Epistemic status: speaking for myself and hoping it generalises
I don't like everyone that I'm supposed to like:
- I've long thought that [redacted] was focused on all the wrong framings of the issues they discuss,
- [redacted] is on the wrong side of their disagreement with [redacted] and often seems to have kind of sloppy thinking about things like this,
- [redacted] says many sensible things but a writing style that I find intensely irritating and I struggle to get through; [redacted] is similar, but not as sensible,
- [redacted] is working on an important problem, but doing a kind of mediocre job of it, which might be crowding out better efforts.
Why did I redact all those names? Well, my criticisms are often some mixture of:
- half-baked; I don't have time to evaluate everyone fairly and deeply, and don't need to in order to make choices about what to focus on,
- based on justifications that are not very legible or easy to communicate,
- not always totally central to their point or fatal to their work,
- kind of upsetting or discouraging to hear,
- often not that actionable.
I want to highlight that criticisms like this will usually not surface, and while in individual instances this is sensible, in aggregate it may contribute to a misleading view of how we view our celebrities and leaders. We end up seeming more deferential and hero-worshipping than we really are. This is bad for two reasons:
- it harms our credibility in the eyes of outsiders (or insiders, even) who have negative views of those people,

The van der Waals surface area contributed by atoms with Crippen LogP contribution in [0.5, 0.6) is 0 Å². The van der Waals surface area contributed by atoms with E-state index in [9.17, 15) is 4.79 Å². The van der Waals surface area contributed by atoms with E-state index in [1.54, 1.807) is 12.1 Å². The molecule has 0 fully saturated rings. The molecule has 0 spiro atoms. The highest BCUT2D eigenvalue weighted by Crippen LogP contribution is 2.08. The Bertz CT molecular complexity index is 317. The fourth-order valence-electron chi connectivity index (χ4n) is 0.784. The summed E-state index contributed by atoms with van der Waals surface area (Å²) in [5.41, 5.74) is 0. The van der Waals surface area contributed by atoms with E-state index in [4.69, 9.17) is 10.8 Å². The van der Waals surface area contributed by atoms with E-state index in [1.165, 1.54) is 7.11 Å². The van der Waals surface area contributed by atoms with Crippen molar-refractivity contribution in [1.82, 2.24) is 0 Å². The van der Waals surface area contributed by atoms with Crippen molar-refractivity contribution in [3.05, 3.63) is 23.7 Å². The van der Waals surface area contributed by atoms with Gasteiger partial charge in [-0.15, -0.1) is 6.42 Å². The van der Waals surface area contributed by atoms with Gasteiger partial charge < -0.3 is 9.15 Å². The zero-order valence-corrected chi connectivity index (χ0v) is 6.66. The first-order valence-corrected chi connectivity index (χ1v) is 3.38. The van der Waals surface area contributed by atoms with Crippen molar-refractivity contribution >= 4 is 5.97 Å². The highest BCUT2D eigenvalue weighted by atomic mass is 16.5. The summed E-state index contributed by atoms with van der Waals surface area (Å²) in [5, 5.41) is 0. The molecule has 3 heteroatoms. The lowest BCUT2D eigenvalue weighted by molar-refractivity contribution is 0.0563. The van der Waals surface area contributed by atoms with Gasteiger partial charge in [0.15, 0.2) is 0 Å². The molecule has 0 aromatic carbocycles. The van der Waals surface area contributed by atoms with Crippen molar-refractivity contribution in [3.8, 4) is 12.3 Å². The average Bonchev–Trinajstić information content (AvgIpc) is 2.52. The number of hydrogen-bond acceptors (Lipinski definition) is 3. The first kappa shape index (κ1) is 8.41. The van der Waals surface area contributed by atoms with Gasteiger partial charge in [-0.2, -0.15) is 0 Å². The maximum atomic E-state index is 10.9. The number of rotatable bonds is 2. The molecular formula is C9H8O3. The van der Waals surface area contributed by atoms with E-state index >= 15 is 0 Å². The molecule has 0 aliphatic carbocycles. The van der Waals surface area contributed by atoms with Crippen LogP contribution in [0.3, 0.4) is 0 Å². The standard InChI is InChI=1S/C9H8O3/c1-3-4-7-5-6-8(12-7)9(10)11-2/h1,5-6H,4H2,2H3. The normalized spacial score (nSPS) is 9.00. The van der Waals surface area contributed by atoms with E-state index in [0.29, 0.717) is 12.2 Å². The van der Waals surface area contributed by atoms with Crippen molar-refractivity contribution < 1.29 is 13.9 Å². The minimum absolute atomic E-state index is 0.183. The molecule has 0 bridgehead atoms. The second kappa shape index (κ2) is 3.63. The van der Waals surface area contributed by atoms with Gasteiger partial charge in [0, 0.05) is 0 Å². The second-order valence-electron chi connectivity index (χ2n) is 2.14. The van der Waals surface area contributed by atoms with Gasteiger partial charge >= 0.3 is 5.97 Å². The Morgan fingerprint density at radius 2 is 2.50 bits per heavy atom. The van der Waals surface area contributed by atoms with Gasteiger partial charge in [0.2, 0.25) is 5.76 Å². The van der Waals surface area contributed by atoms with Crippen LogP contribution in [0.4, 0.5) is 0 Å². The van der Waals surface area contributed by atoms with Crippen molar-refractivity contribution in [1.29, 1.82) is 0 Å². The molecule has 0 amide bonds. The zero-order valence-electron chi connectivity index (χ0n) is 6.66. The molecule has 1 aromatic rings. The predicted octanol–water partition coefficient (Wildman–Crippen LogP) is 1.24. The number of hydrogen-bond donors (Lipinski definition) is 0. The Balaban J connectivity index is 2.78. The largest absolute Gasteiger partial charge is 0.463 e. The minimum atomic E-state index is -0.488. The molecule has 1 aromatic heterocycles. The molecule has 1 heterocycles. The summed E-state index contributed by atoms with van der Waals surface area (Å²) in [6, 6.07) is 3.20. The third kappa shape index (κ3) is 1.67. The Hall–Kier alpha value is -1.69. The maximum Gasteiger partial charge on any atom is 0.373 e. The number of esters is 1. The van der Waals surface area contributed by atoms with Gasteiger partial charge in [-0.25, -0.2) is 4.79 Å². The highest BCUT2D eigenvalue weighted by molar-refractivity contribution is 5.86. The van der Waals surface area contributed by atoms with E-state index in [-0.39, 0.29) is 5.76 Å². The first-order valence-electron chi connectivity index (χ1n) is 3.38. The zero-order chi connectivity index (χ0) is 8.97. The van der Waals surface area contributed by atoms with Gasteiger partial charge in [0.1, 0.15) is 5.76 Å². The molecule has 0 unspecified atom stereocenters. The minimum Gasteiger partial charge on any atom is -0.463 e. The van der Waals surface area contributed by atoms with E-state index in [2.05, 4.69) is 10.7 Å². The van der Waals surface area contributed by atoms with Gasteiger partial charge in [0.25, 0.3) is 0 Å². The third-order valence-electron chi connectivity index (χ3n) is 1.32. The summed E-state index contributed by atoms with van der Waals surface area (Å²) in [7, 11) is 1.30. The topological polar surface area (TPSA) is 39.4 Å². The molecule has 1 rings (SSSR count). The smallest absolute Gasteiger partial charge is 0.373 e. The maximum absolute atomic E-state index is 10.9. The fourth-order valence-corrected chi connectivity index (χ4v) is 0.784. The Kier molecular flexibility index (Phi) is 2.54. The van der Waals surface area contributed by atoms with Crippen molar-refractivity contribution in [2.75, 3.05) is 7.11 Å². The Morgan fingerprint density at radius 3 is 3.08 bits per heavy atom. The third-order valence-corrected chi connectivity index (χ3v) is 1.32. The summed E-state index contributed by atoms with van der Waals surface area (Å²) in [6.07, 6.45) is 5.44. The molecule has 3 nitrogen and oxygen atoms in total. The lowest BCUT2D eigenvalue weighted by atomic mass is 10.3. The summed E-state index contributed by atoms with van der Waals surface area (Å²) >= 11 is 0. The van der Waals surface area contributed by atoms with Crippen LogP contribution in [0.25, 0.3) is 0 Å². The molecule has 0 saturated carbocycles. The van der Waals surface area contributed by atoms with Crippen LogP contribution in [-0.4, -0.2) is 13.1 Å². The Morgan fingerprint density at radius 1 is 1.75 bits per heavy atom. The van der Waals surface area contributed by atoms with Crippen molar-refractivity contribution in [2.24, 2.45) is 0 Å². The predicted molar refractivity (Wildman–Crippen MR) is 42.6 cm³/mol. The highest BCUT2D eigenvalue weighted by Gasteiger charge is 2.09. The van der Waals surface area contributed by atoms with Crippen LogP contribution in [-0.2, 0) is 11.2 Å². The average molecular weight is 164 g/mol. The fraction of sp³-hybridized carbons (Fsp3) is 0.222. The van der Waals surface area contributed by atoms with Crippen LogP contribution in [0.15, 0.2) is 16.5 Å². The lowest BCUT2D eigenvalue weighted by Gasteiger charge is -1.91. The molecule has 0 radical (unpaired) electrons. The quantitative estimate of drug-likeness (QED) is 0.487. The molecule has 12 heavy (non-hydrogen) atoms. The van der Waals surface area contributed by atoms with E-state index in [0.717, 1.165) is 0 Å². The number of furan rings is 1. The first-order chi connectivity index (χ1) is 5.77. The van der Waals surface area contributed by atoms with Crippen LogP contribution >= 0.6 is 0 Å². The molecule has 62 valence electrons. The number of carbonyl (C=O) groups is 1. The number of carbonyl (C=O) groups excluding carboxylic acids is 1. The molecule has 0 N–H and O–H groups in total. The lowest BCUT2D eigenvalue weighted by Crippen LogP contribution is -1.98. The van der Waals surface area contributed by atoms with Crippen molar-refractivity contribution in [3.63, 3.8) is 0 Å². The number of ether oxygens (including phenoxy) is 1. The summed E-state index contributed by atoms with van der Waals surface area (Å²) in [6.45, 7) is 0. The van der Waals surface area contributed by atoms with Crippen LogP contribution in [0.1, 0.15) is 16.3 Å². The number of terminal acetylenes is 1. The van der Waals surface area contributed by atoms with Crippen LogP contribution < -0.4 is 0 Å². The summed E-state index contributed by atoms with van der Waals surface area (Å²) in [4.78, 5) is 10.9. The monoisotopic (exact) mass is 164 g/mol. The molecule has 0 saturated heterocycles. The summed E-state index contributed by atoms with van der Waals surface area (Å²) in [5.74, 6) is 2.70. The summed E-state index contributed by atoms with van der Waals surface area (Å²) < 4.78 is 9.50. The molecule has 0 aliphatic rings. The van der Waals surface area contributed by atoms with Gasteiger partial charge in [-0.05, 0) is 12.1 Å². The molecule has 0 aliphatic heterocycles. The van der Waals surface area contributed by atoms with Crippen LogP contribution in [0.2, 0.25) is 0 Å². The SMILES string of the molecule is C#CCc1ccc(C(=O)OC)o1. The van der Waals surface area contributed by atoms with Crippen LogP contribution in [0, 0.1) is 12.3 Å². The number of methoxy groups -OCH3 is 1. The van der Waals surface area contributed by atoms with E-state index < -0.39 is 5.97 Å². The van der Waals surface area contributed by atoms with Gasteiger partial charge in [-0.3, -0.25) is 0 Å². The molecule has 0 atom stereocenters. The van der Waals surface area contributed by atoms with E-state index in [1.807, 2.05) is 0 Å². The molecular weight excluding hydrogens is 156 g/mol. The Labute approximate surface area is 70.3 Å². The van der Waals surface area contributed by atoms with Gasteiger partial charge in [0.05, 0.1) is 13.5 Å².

- it projects the wrong expectation to newcomers who trust us and want to learn or adopt our attitudes.
What to do about it?
I think "just criticise people more" in isolation is not a good solution. People, even respected people in positions of leadership, often seem to already find posting on the Forum a stressful experience, and I think tipping that balance in the more brutal direction seems likely to cost more than it gains.
I think you could imagine major cultural changes around how people give and receive feedback that could make this better, mitigate catastrophising about negative feedback, and ensure people feel safe to risk making mistakes or exposing their oversights. But those seem to me like heavy, ambitious pieces of cultural engineering that require a lot of buy-in to get going, and even if successful may incur ongoing frictional costs. Here's smaller, simpler things that could help:
- Write a forum post about it (this one's taken, sorry),
- Make disagreements more visible and more legible, especially among leaders or experts. I really enjoyed the debate between Will MacAskill and Toby Ord in the comments of Are we living at the most influential time in history? – you can't come away from that discussion thinking "oh, whatever the smart, respected people in EA think must be right", because either way at least one of them will disagree with you!
- There's a lot of disagreement on the Forum all the time, of course, but I have a (somewhat unfair) vibe of this as the famous people deposit their work into the forum and leave for higher pursuits, and then we in the peanut gallery argue over it.
- I'd love it if there were (say) a document out there that Redwood Research and Anthropic both endorsed, that described how their agendas differ and what underlying disagreements lead to those differences.
- Make sure people incoming to the community, or at the periphery of the community, are inoculated against this bias, if you spot it. Point out that people usually have a mix of good and bad ideas. Have some go-to examples of respected people's blind spots or mistakes, at least as they appear to you. (Even if you never end up explaining them to anyone, it's probably good to have these for your own sake.)
As is often the case, though, I feel more convinced of my description of the problem than my proposals to address it. Interested to hear others' thoughts.